I didn't realize Doonesbury was turning 40 this year until I saw a big retrospective in Slate, including an interview with Garry Trudeau.
I haven't read the strip regularly in years but it used to be my favorite. I even have the cast recording of the musical Doonesbury, which lasted about three months on Broadway in the mid-1980s.
I love the way Doonesbury has always been so much a part of its time - skewering politics and culture with a quirky cast of characters. It was always witty and irreverent, tackling serious topics with humor and sensitivity.
I even remember some of the classic lines, like Mark Slackmeyer's controversial "Guilty, Guilty, Guilty," about Nixon's attorney general John Mitchell. And little Ellie's excitement at the daycare center when she finds out she has a sister: "It's a baby woman!"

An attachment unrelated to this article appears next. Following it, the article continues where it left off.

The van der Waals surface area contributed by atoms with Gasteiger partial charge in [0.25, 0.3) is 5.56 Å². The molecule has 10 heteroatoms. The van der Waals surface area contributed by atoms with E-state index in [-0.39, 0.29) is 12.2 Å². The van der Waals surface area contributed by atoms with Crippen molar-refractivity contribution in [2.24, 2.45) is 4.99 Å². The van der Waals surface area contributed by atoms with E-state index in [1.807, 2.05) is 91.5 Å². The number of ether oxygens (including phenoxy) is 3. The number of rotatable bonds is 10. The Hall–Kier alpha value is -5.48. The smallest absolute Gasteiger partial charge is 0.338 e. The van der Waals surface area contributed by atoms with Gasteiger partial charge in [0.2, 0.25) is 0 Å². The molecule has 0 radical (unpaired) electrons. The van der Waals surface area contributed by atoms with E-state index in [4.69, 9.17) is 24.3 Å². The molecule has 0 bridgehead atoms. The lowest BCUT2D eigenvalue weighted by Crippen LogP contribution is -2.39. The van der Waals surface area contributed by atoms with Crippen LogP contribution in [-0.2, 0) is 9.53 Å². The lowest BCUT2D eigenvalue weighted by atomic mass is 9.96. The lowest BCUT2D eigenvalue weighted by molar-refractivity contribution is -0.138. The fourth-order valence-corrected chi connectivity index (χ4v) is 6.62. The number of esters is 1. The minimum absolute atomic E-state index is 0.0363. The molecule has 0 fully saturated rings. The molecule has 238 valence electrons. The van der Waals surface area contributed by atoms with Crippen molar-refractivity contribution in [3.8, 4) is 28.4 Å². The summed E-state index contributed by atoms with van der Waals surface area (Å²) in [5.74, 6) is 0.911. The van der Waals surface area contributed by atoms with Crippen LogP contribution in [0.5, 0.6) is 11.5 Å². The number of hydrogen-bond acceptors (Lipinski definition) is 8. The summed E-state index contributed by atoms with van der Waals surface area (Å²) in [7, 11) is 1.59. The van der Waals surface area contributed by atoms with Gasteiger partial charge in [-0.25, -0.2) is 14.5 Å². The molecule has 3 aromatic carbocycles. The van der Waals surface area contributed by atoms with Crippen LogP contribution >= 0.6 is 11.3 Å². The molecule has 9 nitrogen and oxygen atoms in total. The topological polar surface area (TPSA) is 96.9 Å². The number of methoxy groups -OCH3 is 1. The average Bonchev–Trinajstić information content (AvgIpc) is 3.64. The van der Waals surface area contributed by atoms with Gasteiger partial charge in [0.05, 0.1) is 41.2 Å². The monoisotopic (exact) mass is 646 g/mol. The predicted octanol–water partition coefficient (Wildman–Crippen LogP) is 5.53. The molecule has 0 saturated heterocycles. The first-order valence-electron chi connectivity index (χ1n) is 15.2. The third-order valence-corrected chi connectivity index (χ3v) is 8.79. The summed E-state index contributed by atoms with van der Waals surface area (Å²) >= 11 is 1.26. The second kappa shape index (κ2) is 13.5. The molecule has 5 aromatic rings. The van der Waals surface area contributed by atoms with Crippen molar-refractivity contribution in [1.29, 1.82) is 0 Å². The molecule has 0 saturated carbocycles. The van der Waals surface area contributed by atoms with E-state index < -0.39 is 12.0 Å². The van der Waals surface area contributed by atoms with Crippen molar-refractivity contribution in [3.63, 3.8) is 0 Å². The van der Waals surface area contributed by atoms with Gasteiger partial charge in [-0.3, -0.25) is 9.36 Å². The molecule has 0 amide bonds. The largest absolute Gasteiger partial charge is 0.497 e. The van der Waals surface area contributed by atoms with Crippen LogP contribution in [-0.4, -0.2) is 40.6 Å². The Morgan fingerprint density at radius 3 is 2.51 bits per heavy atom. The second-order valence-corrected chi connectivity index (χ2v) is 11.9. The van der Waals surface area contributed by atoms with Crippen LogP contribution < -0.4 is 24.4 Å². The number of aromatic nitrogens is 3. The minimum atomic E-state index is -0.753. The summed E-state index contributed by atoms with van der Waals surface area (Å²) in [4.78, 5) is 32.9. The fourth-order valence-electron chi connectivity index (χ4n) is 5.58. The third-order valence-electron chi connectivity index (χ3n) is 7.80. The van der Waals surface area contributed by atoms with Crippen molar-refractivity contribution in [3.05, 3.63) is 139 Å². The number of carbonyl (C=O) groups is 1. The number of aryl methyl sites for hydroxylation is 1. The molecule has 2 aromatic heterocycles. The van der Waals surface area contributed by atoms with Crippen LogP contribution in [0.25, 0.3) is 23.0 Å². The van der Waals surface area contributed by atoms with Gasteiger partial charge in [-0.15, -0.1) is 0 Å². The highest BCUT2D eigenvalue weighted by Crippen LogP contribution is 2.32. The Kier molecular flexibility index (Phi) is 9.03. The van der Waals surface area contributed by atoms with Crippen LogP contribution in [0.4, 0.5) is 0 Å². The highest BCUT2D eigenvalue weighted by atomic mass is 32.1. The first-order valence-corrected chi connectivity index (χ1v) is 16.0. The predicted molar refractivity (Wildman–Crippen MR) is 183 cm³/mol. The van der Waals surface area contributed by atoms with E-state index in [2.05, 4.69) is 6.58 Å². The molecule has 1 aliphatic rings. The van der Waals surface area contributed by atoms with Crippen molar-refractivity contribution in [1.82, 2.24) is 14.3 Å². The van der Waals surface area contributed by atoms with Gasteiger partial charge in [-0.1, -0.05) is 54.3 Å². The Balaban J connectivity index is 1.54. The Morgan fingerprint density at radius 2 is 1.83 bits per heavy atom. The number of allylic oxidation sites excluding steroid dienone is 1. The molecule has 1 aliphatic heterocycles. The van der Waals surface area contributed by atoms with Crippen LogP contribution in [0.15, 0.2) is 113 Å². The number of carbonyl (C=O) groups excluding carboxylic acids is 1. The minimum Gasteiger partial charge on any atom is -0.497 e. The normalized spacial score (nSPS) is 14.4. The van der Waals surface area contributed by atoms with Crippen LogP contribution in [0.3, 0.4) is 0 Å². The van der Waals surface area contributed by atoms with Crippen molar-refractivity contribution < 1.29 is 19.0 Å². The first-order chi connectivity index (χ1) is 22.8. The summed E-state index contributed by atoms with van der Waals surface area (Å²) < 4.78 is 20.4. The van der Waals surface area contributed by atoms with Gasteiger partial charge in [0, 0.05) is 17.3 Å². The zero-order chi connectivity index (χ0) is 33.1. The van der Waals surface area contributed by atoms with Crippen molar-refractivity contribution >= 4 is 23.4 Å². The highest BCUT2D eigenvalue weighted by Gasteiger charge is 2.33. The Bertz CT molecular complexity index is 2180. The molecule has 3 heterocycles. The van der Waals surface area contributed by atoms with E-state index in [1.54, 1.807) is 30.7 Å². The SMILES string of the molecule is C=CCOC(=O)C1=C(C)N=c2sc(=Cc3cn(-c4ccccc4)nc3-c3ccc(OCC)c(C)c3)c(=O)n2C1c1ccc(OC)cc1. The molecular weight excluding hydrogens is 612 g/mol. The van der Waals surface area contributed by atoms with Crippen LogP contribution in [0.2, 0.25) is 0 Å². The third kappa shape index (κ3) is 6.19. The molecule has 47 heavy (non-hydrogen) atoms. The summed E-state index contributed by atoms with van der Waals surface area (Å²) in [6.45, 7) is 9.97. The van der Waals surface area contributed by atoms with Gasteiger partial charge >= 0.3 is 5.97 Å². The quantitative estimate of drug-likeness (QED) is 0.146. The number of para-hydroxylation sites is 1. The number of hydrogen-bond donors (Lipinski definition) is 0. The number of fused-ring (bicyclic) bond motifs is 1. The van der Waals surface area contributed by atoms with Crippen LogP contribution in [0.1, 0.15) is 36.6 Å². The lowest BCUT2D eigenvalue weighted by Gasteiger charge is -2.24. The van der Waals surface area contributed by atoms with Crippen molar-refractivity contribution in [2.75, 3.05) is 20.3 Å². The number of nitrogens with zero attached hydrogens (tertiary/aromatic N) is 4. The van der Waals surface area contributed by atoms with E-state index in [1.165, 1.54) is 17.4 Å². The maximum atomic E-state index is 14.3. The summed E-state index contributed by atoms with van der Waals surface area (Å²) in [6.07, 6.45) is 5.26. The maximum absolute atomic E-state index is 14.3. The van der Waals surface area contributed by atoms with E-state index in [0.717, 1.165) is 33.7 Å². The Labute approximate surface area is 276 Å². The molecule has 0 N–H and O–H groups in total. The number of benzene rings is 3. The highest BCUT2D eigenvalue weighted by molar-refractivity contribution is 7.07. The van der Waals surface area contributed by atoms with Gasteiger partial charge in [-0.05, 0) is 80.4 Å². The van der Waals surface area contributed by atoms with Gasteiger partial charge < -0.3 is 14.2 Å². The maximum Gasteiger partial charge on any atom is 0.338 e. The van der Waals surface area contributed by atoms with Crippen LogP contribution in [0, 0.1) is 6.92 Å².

Uncle Duke, based on journalist Hunter S. Thompson, was in one of my favorites - I had it on my refrigerator for years. He's speaking at a college and a student asks him for advice on a career in journalism. Duke's answer is predictably over the top and the cowered student is possibly rethinking his career choice.
I can't pinpoint exactly when I began to lose interest but looking over this list of the 200 greatest moments, it was probably around the mid 1990s. I don't know why. Maybe there grew to be too many characters and stories. Somewhere along the line it became less of a "must read" for me.
Anyway, it was fun to see a recent Doonesbury on display, topical as ever, when I visited the Newseum. That's former hotshot Washington Post reporter Rick Redfern trying to make a go of it as a blogger after he's laid off.